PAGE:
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Many enzymes do not work optimally, or even at all, unless bound to other specific non-protein helper molecules. They may bond either temporarily through ionic or hydrogen bonds, or permanently through stronger covalent bonds. Binding to these molecules promotes optimal shape and function of their respective enzymes. Two examples of these types of helper molecules are cofactors and coenzymes. Cofactors are inorganic ions such as ions of iron and magnesium. Coenzymes are organic helper molecules, those with a basic atomic structure made up of carbon and hydrogen. Like enzymes, these molecules participate in reactions without being changed themselves and are ultimately recycled and reused. Vitamins are the source of coenzymes. Some vitamins are the precursors of coenzymes and others act directly as coenzymes. Vitamin C is a direct coenzyme for multiple enzymes that take part in building the important connective tissue, collagen. Therefore, enzyme function is, in part, regulated by the abundance of various cofactors and coenzymes, which may be supplied by an organism’s diet or, in some cases, produced by the organism.

Feedback inhibition in metabolic pathways

Molecules can regulate enzyme function in many ways. The major question remains, however: What are these molecules and where do they come from? Some are cofactors and coenzymes, as you have learned. What other molecules in the cell provide enzymatic regulation such as allosteric modulation, and competitive and non-competitive inhibition? Perhaps the most relevant sources of regulatory molecules, with respect to enzymatic cellular metabolism, are the products of the cellular metabolic reactions themselves. In a most efficient and elegant way, cells have evolved to use the products of their own reactions for feedback inhibition of enzyme activity. Feedback inhibition involves the use of a reaction product to regulate its own further production ( [link] ). The cell responds to an abundance of the products by slowing down production during anabolic or catabolic reactions. Such reaction products may inhibit the enzymes that catalyzed their production through the mechanisms described above.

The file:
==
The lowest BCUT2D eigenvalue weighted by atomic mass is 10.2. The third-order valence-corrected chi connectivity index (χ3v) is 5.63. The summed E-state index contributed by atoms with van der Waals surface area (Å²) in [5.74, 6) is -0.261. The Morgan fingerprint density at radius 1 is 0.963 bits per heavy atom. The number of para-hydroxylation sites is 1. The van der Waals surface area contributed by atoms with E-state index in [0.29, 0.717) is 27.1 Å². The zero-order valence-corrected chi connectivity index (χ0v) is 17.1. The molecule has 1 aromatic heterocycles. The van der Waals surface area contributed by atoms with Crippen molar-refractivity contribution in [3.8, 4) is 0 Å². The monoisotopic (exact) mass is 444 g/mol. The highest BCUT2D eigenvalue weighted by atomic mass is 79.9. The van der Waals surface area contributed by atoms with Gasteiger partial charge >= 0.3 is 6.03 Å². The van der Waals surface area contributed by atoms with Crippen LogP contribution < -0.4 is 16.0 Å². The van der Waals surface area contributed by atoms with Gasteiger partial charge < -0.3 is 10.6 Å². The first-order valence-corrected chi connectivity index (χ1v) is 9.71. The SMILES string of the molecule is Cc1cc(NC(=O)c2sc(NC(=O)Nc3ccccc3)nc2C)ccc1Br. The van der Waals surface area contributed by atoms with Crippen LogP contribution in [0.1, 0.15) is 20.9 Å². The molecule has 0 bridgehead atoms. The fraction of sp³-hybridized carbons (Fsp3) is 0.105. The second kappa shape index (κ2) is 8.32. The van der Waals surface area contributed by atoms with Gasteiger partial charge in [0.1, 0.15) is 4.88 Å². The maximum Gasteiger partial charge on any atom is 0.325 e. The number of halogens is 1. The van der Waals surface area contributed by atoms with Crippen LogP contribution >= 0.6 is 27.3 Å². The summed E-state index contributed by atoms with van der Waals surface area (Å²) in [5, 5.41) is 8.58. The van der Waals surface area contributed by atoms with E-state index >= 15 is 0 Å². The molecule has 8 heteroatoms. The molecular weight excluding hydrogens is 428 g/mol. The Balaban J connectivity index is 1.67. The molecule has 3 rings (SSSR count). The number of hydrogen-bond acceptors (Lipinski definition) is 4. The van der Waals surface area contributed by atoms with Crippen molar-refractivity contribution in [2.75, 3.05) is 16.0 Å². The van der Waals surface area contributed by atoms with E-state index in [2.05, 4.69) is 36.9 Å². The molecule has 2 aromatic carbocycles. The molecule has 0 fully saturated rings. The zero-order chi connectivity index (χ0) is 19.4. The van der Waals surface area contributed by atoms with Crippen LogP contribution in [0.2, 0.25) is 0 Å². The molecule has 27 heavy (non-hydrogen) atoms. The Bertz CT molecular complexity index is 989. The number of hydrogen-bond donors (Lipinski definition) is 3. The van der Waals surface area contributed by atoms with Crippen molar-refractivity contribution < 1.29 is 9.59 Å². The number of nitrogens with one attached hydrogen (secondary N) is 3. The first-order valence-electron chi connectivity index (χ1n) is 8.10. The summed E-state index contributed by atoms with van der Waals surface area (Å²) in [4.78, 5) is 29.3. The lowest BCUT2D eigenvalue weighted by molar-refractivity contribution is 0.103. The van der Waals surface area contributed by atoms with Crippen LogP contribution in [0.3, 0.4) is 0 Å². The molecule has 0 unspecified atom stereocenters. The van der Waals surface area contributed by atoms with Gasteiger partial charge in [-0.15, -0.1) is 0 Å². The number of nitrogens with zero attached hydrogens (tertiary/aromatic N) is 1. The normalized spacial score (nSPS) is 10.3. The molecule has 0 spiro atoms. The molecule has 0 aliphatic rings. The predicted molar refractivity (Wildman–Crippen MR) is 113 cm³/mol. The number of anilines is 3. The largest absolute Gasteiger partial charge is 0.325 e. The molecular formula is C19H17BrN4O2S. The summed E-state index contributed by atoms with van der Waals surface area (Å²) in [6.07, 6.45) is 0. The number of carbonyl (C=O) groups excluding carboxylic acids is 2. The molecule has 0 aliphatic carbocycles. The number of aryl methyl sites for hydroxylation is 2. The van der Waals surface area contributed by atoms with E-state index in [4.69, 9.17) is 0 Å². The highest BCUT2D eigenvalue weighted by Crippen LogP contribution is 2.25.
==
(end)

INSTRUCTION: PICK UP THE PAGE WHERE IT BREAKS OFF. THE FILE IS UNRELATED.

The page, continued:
This diagram shows a metabolic pathway in which three enzymes convert a substrate, in three steps, into a final product. The final product inhibits the first enzyme in the pathway by feedback inhibition.
Metabolic pathways are a series of reactions catalyzed by multiple enzymes. Feedback inhibition, where the end product of the pathway inhibits an upstream process, is an important regulatory mechanism in cells.

The production of both amino acids and nucleotides is controlled through feedback inhibition. Additionally, ATP is an allosteric regulator of some of the enzymes involved in the catabolic breakdown of sugar, the process that creates ATP. In this way, when ATP is in abundant supply, the cell can prevent the production of ATP. On the other hand, ADP serves as a positive allosteric regulator (an allosteric activator) for some of the same enzymes that are inhibited by ATP. Thus, when relative levels of ADP are high compared to ATP, the cell is triggered to produce more ATP through sugar catabolism.

Section summary